back substitution.
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In fact, the idea
of elimination is --
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you would have
thought of it, right?
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I mean Gauss thought
of it before we did,
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but only because he
was born earlier.
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It's a natural idea...
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and died earlier, too.
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Okay, and you've seen the idea.
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But now, the part that I want
to show you is elimination
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expressed in matrix language,
because the whole course --
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all the key ideas get expressed
as matrix operations, not as
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words.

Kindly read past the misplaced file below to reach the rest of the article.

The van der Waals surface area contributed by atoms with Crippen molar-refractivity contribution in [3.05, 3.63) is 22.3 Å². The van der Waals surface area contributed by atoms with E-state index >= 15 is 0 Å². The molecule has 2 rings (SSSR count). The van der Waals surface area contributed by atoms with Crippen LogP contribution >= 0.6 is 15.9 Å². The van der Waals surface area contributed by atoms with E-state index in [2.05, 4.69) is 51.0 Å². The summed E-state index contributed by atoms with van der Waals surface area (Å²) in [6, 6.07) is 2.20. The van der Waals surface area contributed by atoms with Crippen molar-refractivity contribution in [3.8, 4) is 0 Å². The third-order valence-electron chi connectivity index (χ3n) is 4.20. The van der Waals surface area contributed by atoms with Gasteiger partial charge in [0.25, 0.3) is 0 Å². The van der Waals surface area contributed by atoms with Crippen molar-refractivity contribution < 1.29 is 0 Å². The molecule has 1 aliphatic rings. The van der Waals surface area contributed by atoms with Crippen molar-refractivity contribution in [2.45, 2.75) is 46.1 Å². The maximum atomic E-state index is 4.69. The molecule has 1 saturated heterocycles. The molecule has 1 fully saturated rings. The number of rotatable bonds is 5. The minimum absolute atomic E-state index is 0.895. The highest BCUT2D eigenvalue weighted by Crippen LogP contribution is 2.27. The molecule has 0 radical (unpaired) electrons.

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And one of the operations,
of course, that we'll meet
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is how do we multiply
matrices and why?
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Okay, so there's a
system of equations.
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Three equations
and three unknowns.
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And there's the matrix, the
three by three matrix --
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so this is the system Ax = b.
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This is our system
to solve, Ax equal --
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and the right-hand side
is that vector 2, 12, 2.
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Okay.
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Now, when I describe
elimination --
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it gets to be a pain to
keep writing the equal signs
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and the pluses and so on.
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It's that matrix
that totally matters.
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Everything is in that matrix.
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But behind it is